It’s been a while, but I actually managed to get knocked out of a tournament this week without winning one pot! Not one little pot, not a walk in the blinds, not even a chop!
After a seven hour journey to DTD from Newcastle, hours of which were spent sat still on the M1, swearing loudly, I managed to buy in just before dinner break.
Blinds were 200 400, but with a 25k starting stack I still had plenty of play, and after a couple of weeks spent visiting family, without poker, I was ready to play.
It was the journey from hell, but I made a conscious effort not to take it out on the cards, and passed every hand until the break.
After an hour of sitting round, like we hadn’t done enough of that already, we went back into battle.
I passed until my big blind, when an aggro player, who I’d already seen set someone in on the river, get called and instantly muck, raised my blind.
I felt like he might be a little tilty, so defended with my 78 hoping to hit a flop. I did just that, Q87, and with 20k, wanted to get the lot in.
I checked, my opponent bet 1800 and with a diamond flush draw there, felt like if I check raised I might get a light caller putting me on the draw.
I check raised all in, and my opponent shrugged and called. I was ahead, but he had the drawtastic 96 of diamonds, found a 10 on the turn and with no pair up on the river, I was out before I’d even started!
I hadn’t travelled for seven hours to turn my back on a comp where first prize would be in excess of 60 grand, so I went back into action, determined to do better!
My new table looked to be just about the toughest in the room
Tim Chung and Lee Taylor to my left, Mark McCluskey and Tommy Bingham to my right. In between were a couple of guys I didn’t know but quickly showed they could play, and all in all I was wishing I was back on the other table, even though I couldn’t win a hand there!
As often happens, I played better with the better players, and after flopping a set and getting three streets of value, I coolered Lee with a well-disguised set over set.
Lee raised in early position and I peeled from the button with two queens, hoping to induce a squeeze behind.
The squeeze never came, so the two of us saw a flop. It came 873 and Lee slowly checked. I bet 2100 with my overpair and Lee called. The turn paired the three, and Lee check called 4k. I was wondering how to get the rest of the money in, pretty sure Lee had nines or tens.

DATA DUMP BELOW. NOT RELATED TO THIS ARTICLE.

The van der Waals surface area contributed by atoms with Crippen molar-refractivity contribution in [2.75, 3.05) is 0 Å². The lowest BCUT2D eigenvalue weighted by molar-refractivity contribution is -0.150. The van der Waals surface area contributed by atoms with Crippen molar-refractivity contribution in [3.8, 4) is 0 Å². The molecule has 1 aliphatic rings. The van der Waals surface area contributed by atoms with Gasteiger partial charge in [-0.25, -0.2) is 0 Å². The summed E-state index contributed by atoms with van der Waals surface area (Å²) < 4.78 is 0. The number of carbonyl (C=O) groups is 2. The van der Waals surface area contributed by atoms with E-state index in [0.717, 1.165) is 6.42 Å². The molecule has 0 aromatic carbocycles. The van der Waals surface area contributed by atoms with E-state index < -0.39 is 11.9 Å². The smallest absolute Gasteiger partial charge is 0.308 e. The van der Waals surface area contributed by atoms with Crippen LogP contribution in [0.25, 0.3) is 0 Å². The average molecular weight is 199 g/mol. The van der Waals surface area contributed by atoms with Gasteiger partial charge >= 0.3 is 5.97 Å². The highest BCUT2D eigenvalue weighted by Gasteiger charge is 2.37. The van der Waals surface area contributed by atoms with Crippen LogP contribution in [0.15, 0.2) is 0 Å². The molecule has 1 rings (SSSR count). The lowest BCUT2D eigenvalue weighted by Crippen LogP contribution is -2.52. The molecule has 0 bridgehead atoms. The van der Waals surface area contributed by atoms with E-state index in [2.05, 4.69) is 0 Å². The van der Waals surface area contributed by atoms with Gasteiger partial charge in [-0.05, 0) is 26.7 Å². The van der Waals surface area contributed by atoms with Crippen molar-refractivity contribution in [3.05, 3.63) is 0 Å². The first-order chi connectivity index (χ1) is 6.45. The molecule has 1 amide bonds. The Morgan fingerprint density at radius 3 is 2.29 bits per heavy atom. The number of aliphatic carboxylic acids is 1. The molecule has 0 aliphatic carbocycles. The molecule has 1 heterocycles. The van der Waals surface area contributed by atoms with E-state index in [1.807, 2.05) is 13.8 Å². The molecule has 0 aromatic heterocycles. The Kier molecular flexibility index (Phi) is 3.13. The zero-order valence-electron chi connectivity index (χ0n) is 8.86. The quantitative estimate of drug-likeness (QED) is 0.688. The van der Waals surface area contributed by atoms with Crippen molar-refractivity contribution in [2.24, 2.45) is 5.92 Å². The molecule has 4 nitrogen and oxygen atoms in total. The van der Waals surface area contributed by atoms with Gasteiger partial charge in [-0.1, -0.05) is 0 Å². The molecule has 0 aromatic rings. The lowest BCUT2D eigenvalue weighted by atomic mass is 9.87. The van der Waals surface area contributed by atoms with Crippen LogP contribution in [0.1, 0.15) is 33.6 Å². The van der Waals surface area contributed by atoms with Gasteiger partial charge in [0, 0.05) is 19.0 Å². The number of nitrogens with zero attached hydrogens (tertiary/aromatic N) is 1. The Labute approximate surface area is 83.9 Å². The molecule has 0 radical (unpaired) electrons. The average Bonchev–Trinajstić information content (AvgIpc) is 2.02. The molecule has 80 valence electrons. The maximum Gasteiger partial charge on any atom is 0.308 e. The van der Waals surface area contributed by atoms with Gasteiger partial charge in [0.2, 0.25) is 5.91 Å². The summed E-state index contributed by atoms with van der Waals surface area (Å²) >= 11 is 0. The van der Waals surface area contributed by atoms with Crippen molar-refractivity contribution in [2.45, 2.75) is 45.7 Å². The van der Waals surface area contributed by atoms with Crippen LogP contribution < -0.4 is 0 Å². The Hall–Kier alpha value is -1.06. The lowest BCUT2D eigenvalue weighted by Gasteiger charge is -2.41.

The river was a queen, giving me what I thought was a superfluous set. Lee bet out most of my stack, I threw the extra in and he quickly called with his set of eights!
I’d rivered a two outer without realising I needed to, having disguised my hand strength all the way through the hand!
Not one to complain, I stacked ‘em up and quickly went about building further.
As the last level of the night started I was up to 70k, but Lee got his own back on me, playing his hand really well and making my life tough, just as good players do.
At 600 1200, I made it 2500 in early position, and Lee three bet to 5800 in mid. Everyone else folded, and without thinking too much, I called with my two black nines.
Looking back at this hand, I probably could have made a different decision at every stage, and I certainly think four betting when we were over 50bb deep might have been better than peeling.
Peel I did, and flopped a gutshot on QT8 with two spades
I checked, planning to call a bet, but Lee checked behind.
The turn was a small spade, bringing in the flush draw, and I checked again. Lee bet, but I was pretty sure he didn’t have a flush, as he’d bet the flop. With my nine high flush draw, straight draw and pair I called.
The river was the ace of diamonds, and I checked again. Lee thought for a while and checked behind. I was pretty sure the ace hit him, and really the only hand I beat on the turn was the nut flush draw, which just became a pair of aces.
I felt a bit unlucky to be shown A6 with no spade, as Lee had two outered me. However, when you look at how the hand played out, the only reason I wasn’t facing a river bet of 15k or more was that he now had showdown value. I may well have passed to that bet on the river, even if I made the flush or straight.
If ever the problems of playing out of position against a good aggressive player were demonstrated it was in this hand.
It’s hard to beat yourself up after getting two outered
But I think it’s right to analyse hands, and while I put money in ahead and nothing in behind, I think I should play different here, even if it means folding the best hand preflop or when facing the first bet.
The other option is to four bet pre, which I quite like too, as I look super strong. There’s not many run outs that I’m not going to lose the hand on, and do about 15k in, which is not a good thing.
I crawled to day two with 36,500, and started slowly on Saturday. I waited for a spot or a hand and found neither, until 45 minutes in I played my first hand, shoving 15bb with AJ of diamonds. I was looked up by the button who showed me the dreaded aces, but somehow I got out of that one, making broadway.
Up to 30 bigs I felt I could play now, but lost the first decent pot I played down the streets, the big blind defending T6o and making two pairs.
With blinds going up I was back to 11bb with a pair of fours UTG. I stuck it in, and the small blind, who had about the same stack, decided to call it off with QJo and turned a jack.
A disappointing weekend’s poker, but as ever, a great tournament at DTD, and with a huge end to the year coming, with three GUKPTs, at Luton, Blackpool and Leeds, the UKIPT and EPT in London and plenty more, it’s time to work hard and get back to winning ways sooner rather than later.